Canupp, et al. v. Liberty Behavioral Health Corp. (M.D. Fla., J. Covington 2004). This class action challenged the lack of an effective treatment regimen and adequate mental health care at the Florida Civil Commitment Center (FCCC). Approximately 450 men were detained at FCCC, with more arriving every day under Florida’s Jimmy Ryce Act. The State’s failure to provide constitutionally adequate treatment made their confinement essentially a life sentence. The court certified the case as a class and created two sub-classes. A mediated settlement was reached. The Department of Children and Families did not agree to an enforceable settlement but promised the following in a written settlement plan: improvements to the oversight and staffing of the inpatient mental health unit, the creation of policies addressing the screening and referral process for the use of anti-androgens, comprehensive discharge planning for Phase IV residents, improvements to the special track of treatment, and improved training for clinical staff and TST housing staff. The settlement plan explained what the Defendant would do to address each issue, when the improvements would happen, and who was responsible for making sure the improvements occurred. Our co-Counsel was Florida Institutional Legal Services.
Armstead v. Coler (M.D. Fla.1996). This class action was originally brought by Jacksonville Area Legal Aid challenging the State of Florida's practice of housing persons with developmental disabilities at Northeast Florida State Hospital at Macclenny, a facility for persons with mental illness. We entered our appearance in 1996 to monitor the implementation of the Compliance Plan, which includes provisions for the care and treatment of class members at NEFSH, appropriate discharges from NEFSH, and appropriate community services after discharge.
Bridges v. Sandstrom (S.D. Fla., J. Hoeveler). We participated as amicus curiae in a long-standing suit challenging the treatment of persons with mental illness (often homeless persons) in the Dade County jail system. Our nationally recognized experts prepared a short-term plan which was adopted by the Court and implemented by Defendant Dade County to improve conditions. $945,000 was allocated for implementation of the expert's short-term plan. An additional $350,000 was allocated for a total increase in staff, which more than doubled existing staff. Additionally, defendants completed necessary renovations on the floor that housed many of our clients. Defendants approved the most significant recommendation of our expert on diversion, which will steer homeless persons with mental illness away from the jail to housing in the community and help them negotiate the criminal system. Co-counsel was Advocacy Center for Persons With Disabilities (now Disability Rights Florida).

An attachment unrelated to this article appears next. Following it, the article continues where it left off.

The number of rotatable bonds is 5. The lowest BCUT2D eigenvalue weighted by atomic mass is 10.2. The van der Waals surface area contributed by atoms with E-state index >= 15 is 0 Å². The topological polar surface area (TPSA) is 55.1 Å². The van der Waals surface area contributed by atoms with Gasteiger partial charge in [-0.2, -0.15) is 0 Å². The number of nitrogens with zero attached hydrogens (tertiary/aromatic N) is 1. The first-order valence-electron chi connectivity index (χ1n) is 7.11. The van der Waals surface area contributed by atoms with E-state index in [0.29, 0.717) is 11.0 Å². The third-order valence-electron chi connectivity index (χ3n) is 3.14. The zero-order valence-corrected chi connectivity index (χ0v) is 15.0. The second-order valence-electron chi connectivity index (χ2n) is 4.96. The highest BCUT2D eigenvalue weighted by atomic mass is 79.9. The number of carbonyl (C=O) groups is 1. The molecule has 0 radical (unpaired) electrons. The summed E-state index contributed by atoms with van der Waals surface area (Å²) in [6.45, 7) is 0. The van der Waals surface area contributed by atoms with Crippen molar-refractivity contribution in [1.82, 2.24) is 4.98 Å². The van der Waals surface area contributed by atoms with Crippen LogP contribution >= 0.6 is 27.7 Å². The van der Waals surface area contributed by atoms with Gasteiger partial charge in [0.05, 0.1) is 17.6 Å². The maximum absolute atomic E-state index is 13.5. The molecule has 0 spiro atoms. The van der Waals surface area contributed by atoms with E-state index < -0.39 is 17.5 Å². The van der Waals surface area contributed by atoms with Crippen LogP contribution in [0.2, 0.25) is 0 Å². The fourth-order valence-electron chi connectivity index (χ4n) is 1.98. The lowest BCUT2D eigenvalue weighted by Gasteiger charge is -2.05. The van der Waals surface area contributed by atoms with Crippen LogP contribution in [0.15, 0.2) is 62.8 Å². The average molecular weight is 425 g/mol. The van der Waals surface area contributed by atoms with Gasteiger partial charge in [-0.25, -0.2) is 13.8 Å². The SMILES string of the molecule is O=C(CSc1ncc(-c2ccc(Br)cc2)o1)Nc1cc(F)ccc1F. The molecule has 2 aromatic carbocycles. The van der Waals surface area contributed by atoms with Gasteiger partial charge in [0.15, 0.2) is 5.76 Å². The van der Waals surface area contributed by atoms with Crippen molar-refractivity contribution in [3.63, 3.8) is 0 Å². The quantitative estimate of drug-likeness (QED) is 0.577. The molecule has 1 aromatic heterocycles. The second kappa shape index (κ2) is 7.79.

Sanbourne v. Bush, Case No. 89-6283-Civ-Nesbitt (S.D. Fla., J. Nesbitt), originally filed as Gonzalez v. Martinez; summary judgment denial reported at 756 F. Supp. 1533 (S.D. Fla. 1991). This was a class action involving the care and treatment of persons with mental illness confined to South Florida State Hospital (SFSH) and living in the South Florida community. The complaint alleged that the residents did not receive minimally adequate care at SFSH, and that the conditions at SFSH were physically and emotionally debilitating, causing the deterioration rather than the rehabilitation of the patients placed there. Specifically, individuals had a complete lack both of privacy and of control over the most basic and routine aspects of life, including routine group nakedness, a failure to provide personal clothing for patients, instead of ill-fitting, soiled "communal" clothing, inadequate dental care, and abusive staff. The case originally settled in 1993, with the State agreeing to correct the deficiencies at SFSH and to seek funding to improve the mental health services available in the community. After several suspicious deaths at SFSH, motions for contempt were brought on medical and treatment issues. The final settlement approved in 1999 required defendants to hire an independent consultant/monitor for a period of six months, conduct independent reviews of deaths until February 28, 2000, and provide SLC with documents which permitted the monitoring of conditions at the institution. Co-counsel was Advocacy Center for Persons With Disabilities (now Disability Rights Florida).
LeClair v. Williams (N.D. Fla. 1983). Trading wrongful death damages against the State on behalf of one person to obtain policy reform that protected hundreds of thousands of people with disabilities in the future is a classic example of SLC’s innovative legal advocacy. A woman with severe disabilities died from a lithium overdose during an experimental drug treatment program at a Gainesville institution for persons with developmental disabilities. To prevent more unnecessary deaths, SLC filed a lawsuit that changed policy, resulting in a rule regarding the proper administration of psychotropic drugs that applied to all state institutions.
Healthy Kids Medical-Legal Partnership
In an effort to reduce the health-harming legal needs of children served by the University of Florida (UF), Southern Legal Counsel is partnering with UF Pediatrics to offer the Healthy Kids MLP to UF’s pediatric patients. Read more.
Southern Legal Counsel, the ACLU of Florida, Legal Services of Greater Miami, and pro bono attorney Eric Lindstrom filed a federal lawsuit against the Florida Department of Management Services, the University of Florida, the Public Defender of the Second Judicial Circuit of Florida, and the Florida Department of Corrections on behalf of named plaintiffs Jami Claire, Kathryn Lane, and Ahmir Murphy, who as state employees were denied medically necessary treatment for gender dysphoria because of the state’s categorical exclusion of coverage for medically necessary gender-affirming care. Read more.